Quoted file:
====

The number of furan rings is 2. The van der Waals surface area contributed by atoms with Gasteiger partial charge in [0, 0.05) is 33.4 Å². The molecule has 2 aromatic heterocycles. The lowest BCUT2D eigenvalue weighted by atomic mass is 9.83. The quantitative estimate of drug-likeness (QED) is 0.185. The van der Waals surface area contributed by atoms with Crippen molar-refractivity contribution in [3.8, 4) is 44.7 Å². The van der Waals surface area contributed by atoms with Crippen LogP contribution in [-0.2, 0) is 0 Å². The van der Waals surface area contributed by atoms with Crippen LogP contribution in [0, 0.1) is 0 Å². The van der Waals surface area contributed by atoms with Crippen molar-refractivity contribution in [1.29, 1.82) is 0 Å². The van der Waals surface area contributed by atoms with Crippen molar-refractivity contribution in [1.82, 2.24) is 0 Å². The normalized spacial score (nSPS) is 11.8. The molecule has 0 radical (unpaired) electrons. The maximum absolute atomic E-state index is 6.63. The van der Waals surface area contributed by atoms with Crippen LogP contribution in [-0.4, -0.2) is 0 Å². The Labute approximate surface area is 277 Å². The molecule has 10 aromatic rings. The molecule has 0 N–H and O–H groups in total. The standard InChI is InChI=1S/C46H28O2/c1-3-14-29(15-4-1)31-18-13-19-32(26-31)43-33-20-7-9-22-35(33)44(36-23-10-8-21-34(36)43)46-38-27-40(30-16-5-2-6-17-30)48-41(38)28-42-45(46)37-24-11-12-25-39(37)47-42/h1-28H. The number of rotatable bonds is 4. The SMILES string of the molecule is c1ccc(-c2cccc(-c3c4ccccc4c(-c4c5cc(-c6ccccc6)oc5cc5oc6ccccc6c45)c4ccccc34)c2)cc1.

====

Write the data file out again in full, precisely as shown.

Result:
The number of furan rings is 2. The van der Waals surface area contributed by atoms with Gasteiger partial charge in [0, 0.05) is 33.4 Å². The molecule has 2 aromatic heterocycles. The lowest BCUT2D eigenvalue weighted by atomic mass is 9.83. The quantitative estimate of drug-likeness (QED) is 0.185. The van der Waals surface area contributed by atoms with Crippen molar-refractivity contribution in [3.8, 4) is 44.7 Å². The van der Waals surface area contributed by atoms with Crippen LogP contribution in [-0.2, 0) is 0 Å². The van der Waals surface area contributed by atoms with Crippen LogP contribution in [0, 0.1) is 0 Å². The van der Waals surface area contributed by atoms with Crippen molar-refractivity contribution in [1.29, 1.82) is 0 Å². The van der Waals surface area contributed by atoms with Crippen molar-refractivity contribution in [1.82, 2.24) is 0 Å². The normalized spacial score (nSPS) is 11.8. The molecule has 0 radical (unpaired) electrons. The maximum absolute atomic E-state index is 6.63. The van der Waals surface area contributed by atoms with Crippen LogP contribution in [-0.4, -0.2) is 0 Å². The Labute approximate surface area is 277 Å². The molecule has 10 aromatic rings. The molecule has 0 N–H and O–H groups in total. The standard InChI is InChI=1S/C46H28O2/c1-3-14-29(15-4-1)31-18-13-19-32(26-31)43-33-20-7-9-22-35(33)44(36-23-10-8-21-34(36)43)46-38-27-40(30-16-5-2-6-17-30)48-41(38)28-42-45(46)37-24-11-12-25-39(37)47-42/h1-28H. The number of rotatable bonds is 4. The SMILES string of the molecule is c1ccc(-c2cccc(-c3c4ccccc4c(-c4c5cc(-c6ccccc6)oc5cc5oc6ccccc6c45)c4ccccc34)c2)cc1.